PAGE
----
Posted by Andras Cser on September 1, 2010
How Authentication-as-a-Service becomes a part of leading IAM stacks and why virtualization is no longer a viable technology without identity and access management.
CA’s acquisition of Arcot signals that partnering with an adaptive authentication vendor is no longer enough to offer a comprehensive access management strategy: you’d also have to have an adaptive authentication product to allow your customers to retire costly physical tokens. But this is not the primary reason CA picked up Arcot. It is Arcot’s thriving hosted authentication and fraud management services that were the most lucrative assets to CA. Adaptive authentication is part of any organization’s fraud management strategy — however, CA’s inexperience here leaves a few questions to be answered. Will CA keep and grow Arcot’s fraud prevention service? If so, how will it integrate fraud management with IAM? The requirement for integration is clearly highlighted by Forrester’s conversations with its FinServ and other verticals’ customers.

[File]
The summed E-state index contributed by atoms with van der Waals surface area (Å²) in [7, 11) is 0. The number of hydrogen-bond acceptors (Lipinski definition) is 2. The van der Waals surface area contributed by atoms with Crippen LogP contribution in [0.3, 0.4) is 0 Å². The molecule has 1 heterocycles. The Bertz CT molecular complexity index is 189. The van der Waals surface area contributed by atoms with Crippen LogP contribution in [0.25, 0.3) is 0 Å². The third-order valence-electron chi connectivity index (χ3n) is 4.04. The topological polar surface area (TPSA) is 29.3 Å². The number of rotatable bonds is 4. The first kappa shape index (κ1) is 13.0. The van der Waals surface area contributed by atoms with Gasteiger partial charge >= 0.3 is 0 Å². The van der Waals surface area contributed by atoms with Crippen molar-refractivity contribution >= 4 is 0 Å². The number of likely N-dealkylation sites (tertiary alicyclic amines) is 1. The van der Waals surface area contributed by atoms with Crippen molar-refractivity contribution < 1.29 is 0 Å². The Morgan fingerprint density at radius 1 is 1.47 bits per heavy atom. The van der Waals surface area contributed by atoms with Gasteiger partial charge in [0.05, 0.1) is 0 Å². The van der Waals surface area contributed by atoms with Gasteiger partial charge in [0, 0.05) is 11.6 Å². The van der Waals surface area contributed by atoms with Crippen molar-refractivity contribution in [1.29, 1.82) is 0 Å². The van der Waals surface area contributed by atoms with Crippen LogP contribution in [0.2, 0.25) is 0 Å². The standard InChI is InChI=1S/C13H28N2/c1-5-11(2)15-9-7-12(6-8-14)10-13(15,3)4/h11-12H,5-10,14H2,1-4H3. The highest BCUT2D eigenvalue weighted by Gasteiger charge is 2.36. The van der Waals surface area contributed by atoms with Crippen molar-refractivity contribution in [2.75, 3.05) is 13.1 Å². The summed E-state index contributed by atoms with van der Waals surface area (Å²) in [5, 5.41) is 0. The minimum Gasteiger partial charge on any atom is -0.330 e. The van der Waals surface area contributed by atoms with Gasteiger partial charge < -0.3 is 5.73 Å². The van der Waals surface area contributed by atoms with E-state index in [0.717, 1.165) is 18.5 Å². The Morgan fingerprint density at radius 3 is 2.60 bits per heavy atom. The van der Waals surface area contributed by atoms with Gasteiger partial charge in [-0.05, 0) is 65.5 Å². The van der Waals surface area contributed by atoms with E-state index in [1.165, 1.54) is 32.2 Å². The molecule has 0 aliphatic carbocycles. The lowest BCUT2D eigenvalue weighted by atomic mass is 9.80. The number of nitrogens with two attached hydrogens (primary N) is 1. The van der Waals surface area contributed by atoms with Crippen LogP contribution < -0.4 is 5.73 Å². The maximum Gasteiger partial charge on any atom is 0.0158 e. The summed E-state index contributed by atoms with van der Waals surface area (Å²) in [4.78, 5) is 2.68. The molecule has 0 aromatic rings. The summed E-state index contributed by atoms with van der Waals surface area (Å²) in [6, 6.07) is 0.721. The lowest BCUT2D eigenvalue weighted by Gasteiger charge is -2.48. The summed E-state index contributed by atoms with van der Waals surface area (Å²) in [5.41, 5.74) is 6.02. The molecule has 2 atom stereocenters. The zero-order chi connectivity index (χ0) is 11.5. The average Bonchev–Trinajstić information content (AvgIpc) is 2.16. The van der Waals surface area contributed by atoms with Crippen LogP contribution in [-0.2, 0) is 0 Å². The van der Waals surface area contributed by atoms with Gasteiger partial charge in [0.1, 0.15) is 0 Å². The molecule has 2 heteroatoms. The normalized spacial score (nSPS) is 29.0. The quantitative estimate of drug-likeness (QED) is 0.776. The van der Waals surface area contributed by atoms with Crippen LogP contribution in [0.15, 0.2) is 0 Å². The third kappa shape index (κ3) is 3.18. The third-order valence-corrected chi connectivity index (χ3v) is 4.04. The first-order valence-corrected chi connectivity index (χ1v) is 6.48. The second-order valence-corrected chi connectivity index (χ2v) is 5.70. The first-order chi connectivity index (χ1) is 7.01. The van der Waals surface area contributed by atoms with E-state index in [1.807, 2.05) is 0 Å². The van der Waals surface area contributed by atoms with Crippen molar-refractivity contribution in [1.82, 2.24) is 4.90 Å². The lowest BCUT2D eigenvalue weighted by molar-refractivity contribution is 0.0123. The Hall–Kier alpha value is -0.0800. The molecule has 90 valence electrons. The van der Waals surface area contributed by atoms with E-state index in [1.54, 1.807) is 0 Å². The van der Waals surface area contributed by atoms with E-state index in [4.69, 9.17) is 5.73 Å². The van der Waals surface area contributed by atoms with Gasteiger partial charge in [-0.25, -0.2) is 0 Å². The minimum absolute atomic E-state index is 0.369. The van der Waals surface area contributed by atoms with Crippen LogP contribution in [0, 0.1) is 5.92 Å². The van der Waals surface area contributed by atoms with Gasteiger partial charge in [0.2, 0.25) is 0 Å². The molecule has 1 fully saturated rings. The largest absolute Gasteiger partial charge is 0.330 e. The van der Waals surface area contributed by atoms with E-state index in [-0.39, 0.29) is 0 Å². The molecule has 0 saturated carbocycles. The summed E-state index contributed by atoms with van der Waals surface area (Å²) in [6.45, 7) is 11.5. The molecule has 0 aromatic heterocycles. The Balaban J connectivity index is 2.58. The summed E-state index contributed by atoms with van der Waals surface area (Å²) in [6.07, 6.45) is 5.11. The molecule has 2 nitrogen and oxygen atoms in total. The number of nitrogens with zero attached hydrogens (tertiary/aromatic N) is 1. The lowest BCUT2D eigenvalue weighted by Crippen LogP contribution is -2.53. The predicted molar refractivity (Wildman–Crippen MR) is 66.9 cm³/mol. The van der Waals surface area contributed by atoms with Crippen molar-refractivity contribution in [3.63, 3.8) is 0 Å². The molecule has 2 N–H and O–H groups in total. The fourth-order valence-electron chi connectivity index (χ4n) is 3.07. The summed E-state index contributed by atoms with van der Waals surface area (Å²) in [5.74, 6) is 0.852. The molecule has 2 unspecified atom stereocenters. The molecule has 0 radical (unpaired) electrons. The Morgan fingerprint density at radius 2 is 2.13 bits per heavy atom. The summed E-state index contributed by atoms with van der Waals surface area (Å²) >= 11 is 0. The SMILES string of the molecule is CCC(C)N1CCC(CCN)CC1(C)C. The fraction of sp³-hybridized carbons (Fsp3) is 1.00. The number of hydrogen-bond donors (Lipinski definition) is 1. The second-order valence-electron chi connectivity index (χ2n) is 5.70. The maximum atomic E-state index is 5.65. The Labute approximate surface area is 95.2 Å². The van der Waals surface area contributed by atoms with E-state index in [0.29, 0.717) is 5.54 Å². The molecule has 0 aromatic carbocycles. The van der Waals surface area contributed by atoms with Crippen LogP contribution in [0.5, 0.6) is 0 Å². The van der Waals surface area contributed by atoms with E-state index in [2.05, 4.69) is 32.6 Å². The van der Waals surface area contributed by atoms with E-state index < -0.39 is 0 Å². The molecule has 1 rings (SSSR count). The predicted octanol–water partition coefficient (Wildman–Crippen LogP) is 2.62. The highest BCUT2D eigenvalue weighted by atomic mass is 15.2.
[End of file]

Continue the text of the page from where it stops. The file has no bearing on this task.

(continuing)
VMWare buying TriCipher is a different story — on the surface at least. Controlling access to resources on a virtual machine or a hypervisor is crucial. Data can be stolen from an unsecured virtual container much easier than from a physical box: just burn the entire image to a DVD, and voila, you can take home the data and business process for managing the entire customer list of the company. Second factor authentication will arguably make this much more difficult. The real question, though, is about how you manage identity lifecycles for virtual containers. Looking at Novell’s Intelligent Workload Management strategy, we are expecting that VMWave will do something similar and will round out its immature IAM offerings by continuing to acquire or partner with a user account provisioning company. An ideal target could be Courion, which already partners with RSA (an EMC Company, just like VMWare) . . .